103 Squadron does triple duty
May 28, 2009 started like any other day for members of 103 Search and Rescue (SAR) Squadron, located at 9 Wing Gander, N.L., but it didn't stay that way.
Early in the morning, the SAR stand-by crew was alerted by the Joint Rescue Coordination Centre (JRCC) in Halifax, N.S. about a marine medical emergency. A 67-year old male was suffering from a suspected heart attack on the fishing vessel Tiffany Emily Eve. Within minutes, the Cormorant helicopter and its crew were airborne and enroute to the last know location of the vessel, approximately 85 nautical miles north of St. John's, N.L. Once on scene, the search and rescue technicians were lowered onto the vessel and stabilized the patient for airlift to the Health Sciences Centre in St. John's.
Upon landing in St. John's, the crew was alerted to another medical emergency - a crewmember onboard the tanker Catherine Knutsen suffering from a suspected stroke. The Knutsen was located 175 nautical miles east of St. John's and 50 nautical miles south of the oil platform Hibernia. After re-fuelling, the Cormorant crew airlifted the 56-year old male from the tanker and transported him to the Health Sciences Centre in St. John's.
As the second mission was unfolding, JRCC Halifax informed 103 Squadron operations of a third medical evacuation, required on the Great Northern Peninsula of Newfoundland, approximately 40 nautical miles south-west of the town of Port Aux Choix. A 51-year old crewmember onboard the fishing vessel Lady Terri had reportedly fallen overboard and had sustained head and leg injuries, and appeared to be suffering from severe hypothermia. This required a second crew and aircraft to be stood up; they were airborne and en route to Lady Terri within 20 minutes.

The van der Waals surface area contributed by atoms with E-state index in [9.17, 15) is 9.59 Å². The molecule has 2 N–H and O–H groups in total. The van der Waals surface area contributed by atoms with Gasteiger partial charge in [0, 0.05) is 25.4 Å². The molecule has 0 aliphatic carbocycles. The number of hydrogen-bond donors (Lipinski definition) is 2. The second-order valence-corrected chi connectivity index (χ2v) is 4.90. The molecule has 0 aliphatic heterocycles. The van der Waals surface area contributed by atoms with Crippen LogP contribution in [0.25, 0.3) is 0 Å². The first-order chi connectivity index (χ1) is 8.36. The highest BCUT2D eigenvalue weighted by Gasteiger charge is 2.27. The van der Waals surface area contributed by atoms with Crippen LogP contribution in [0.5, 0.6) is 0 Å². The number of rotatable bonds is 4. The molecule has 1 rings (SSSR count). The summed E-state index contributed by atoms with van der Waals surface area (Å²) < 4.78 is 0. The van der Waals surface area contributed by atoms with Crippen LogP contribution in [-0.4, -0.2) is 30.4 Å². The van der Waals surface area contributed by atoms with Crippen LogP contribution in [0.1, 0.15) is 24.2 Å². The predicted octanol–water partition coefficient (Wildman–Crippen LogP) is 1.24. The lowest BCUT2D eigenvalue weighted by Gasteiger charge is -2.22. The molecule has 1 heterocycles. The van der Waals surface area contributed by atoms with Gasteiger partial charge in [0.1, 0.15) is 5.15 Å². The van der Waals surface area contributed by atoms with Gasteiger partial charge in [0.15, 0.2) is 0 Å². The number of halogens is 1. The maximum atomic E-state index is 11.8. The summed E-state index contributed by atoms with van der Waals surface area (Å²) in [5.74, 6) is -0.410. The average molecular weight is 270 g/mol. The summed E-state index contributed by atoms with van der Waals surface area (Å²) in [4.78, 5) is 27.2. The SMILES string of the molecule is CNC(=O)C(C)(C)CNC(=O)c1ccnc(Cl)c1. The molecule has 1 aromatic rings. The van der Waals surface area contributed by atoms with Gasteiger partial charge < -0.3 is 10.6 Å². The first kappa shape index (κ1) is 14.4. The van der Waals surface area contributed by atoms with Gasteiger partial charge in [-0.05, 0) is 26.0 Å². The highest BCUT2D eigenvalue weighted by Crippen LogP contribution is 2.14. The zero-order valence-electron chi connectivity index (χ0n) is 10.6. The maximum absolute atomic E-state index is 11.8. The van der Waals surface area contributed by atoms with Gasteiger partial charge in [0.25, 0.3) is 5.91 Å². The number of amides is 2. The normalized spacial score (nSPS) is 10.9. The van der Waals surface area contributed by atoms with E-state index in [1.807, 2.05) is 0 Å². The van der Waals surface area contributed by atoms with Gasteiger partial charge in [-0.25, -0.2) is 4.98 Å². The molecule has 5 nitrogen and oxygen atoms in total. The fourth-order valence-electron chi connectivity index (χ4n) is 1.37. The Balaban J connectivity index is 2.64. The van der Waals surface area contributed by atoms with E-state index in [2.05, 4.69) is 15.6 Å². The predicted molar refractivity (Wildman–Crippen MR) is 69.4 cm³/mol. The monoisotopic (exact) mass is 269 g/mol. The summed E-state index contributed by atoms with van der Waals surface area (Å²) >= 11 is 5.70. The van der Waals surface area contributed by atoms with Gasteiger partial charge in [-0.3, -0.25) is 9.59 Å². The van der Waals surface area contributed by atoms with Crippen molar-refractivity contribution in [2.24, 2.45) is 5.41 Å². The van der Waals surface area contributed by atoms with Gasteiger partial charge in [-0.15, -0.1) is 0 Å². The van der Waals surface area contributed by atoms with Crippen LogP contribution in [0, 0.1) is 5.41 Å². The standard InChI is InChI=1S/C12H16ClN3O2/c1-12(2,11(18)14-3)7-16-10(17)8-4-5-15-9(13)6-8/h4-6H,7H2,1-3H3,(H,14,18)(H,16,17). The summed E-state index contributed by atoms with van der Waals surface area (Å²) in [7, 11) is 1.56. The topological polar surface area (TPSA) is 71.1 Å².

"Once on scene, due to large opposing obstacles combined with the small vessel size, we had to blend CF SAR response capabilities with those of the Canadian Coast Guard as the initial hoist insertion was conducted to the CCGV [Canadian Coast Guard vessel] Cape Norman, followed by a risky ship-to-ship ST [search and rescue technician] team transfer," said Major Stephen Reid, aircraft commander.
"I went down first and somehow ended up entangling in the bow rails, hanging upside down by my knees and backwards on the outside of the bow. Fortunately I was able to disconnect from the cable and crawl back under the railing to a safer position," said Warrant Officer Dale Robillard, SAR tech.
"Starting an IV in a non-hospital environment is tough under any circumstance and in this case it was virtually impossible," he said. To insert the IV, SAR tech Sgt Dan Villeneuve got WO Robillard to lie down on the deck and hold the patient's arm. Sgt Villeneuve then "laid down on his back, sideways to the patient's head so that he could try to insert the needle...He actually got it!" said WO Robillard.
Left with no other choice but to extract from the aft deck amidst these obstacles due to the immobility of the patient in the stretcher, the patient was hoisted onto the Cormorant by flight engineer, Warrant Officer Robin using the hover trim control (HTC). This was the first operational use of the HTC on a Cormorant to execute an extraction from a vessel. HTC allows the flight engineer limited control to manoeuvre the helicopter in a hover via a "joy-stick" located next to the cargo door.
On board the Cormorant, a stabilized and secured patient was airlifted to the Western Memorial Hospital in Corner Brook, N.L.
By Captain Paul Hamlyn - Canadian Armed Forces
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